March 13, 2019
I had an appointment this morning to apply for the new digital driving license. I had been procrastinating. I finally shrugged off the procrastination gods two weeks ago, logged into my NTSA Tims account and booked an appointment online. I thought it was something I could do quickly, but all the slots for that week plus the next week were all taken. I was left with Wednesday of the following week, today.
I knew there would be more than 100 applications for the day so I had to get myself out of bed earlier than usual to pray, brush, take a shower and leave for the NTSA main offices in Upperhill without taking breakfast. Nothing stresses me more than going for an appointment to a government office because the queues in those offices seem to have no end point any time any day. My friend, who was going to work, volunteered to take me and his kid brother who was also applying, and we left the neighbourhood at around 6:40 a.m.
As expected and predicted by both my friend and me, we met with a gridlock at the Bunyala Road- Uhuru Highway roundabout. I don’t know what all these roundabouts in Nairobi are for. They cause 90 percent of traffic gridlocks in Nairobi and are next to useless. We were stuck in the traffic for more than 40 minutes, but managed to reach the NTSA offices at exactly 7:52 a.m. before the offices opened. The queue was so long that some people were right at the main gate. We joined the queue and after less than five minutes, a tall guy with a neat suit and attractive tie came and instructed us to walk behind him while still staying in the exact order of the queue.
We stopped after the first person reached near the main entrance of the offices. The guy then started asking where each person was seeking service. I was relieved when the queue was divided into five other sub-queues. One of the queues was for logbooks collection, the other was driver’s license collection and well, the other two, I do not know. Ours consisted of about 16 people because it was early, and still, I was third from last. The suit guy came to our queue and started checking the documents we were carrying. To my relief (again, ha! See how lucky I am sometimes!) most people in the queue didn’t print the booking receipt. This was because the booking receipt was not necessary until a few days before. He told them it was made necessary because of time management. He advised them to rush to the nearest cyber and print it.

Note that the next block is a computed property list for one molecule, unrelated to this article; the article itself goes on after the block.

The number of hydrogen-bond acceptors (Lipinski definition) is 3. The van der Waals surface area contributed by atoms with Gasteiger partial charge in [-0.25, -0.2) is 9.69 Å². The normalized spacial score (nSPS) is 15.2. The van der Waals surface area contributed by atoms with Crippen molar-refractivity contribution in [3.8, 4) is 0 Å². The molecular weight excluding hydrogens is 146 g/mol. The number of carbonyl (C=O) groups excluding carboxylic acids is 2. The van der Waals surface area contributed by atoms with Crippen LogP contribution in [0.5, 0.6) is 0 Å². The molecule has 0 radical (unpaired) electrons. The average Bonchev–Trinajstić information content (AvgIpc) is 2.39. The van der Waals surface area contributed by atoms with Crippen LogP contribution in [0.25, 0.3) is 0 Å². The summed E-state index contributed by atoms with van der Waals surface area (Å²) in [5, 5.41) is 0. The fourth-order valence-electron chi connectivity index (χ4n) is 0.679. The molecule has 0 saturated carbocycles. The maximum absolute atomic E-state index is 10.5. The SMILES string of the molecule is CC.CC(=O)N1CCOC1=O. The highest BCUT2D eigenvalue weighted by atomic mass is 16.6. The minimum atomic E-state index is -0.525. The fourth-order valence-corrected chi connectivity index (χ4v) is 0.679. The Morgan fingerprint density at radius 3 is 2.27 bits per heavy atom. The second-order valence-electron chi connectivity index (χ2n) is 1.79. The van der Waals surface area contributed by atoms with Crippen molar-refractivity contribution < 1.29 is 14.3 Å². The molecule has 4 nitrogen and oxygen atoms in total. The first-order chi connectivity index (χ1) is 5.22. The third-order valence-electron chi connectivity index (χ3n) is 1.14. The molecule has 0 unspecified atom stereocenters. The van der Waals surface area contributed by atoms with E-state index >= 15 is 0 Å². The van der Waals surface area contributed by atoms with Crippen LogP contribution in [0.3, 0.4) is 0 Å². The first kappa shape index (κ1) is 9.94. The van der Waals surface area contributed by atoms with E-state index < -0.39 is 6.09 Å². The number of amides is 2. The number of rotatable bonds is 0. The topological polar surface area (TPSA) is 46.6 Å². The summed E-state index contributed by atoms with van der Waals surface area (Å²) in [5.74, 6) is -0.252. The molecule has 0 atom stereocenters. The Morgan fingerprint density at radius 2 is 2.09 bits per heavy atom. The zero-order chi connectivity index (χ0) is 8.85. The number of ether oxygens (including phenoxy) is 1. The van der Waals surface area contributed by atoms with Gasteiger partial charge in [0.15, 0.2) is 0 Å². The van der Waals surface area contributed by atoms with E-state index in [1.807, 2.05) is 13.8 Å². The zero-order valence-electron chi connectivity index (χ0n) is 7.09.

I had printed mine, so I leaped from the tail of the queue to number four and we were immediately ushered in. We took a narrow staircase to the second floor (or was it third?) of the building where three workers, a lady and two gentlemen, were seated behind small dell desktops. I asked myself why the government couldn’t afford bigger and flashier computers. I shrugged: well, because a government is a government and Kenyan government is Kenyan government. There is nothing you can do to a government. Hell, there is nothing you can do the government of Kenya.
The lady told the two guys to start the business of the day, but they didn’t respond to her. This left her alone to serve us. The three guys ahead of me were quickly served one at a time and sent to another room for photos and fingerprints. When my turn came, I sat opposite her, gave my booking receipt, and helped her enter my account details. I paid the $30.05 fees and left for the next room where another lady took my passport photo and fingerprint. I left the office and waited for my friend’s kid brother who was right behind me in the queue. He joined me in less than 10 minutes, and we left. It all went pretty quick.
It was around 10:50 a.m. when we got back to the hood, and we went to get a late breakfast. We went to a new restaurant that is quickly turning into my favourite and ate chapati with spesso goat meat. My friend’s kid bro ordered cow milk tea. I quit drinking tea 25 days ago, after years of drinking five or six cup a day. I ordered juice which I was told was not available. I took water and consoled myself that on the way home, I’d pass another restaurant and get myself a date shake. We left the restaurant and bid each other bye. I passed the other restaurant, took a date shake made with camel milk and headed home to take a long nap till the dhuhur prayer. I later woke up at 12:50 p.m., drunk the date shake, prayed and went back to sleep till round 3:20 p.m.
I wasted the rest of the afternoon browsing the internet and flipping between boring channels. I later went out, and met with some friends for a few chitchats. At dinner time, I went to another restaurant where I was served with a thin melon juice with a lot of sugar after the main dish. I drank it with disappointment. I missed tea. Later I went home and watched two episodes of a series whose name I won’t admit, and went to bed after a few hours of swimming lazily in the ever-interesting and satisfying world-wide web.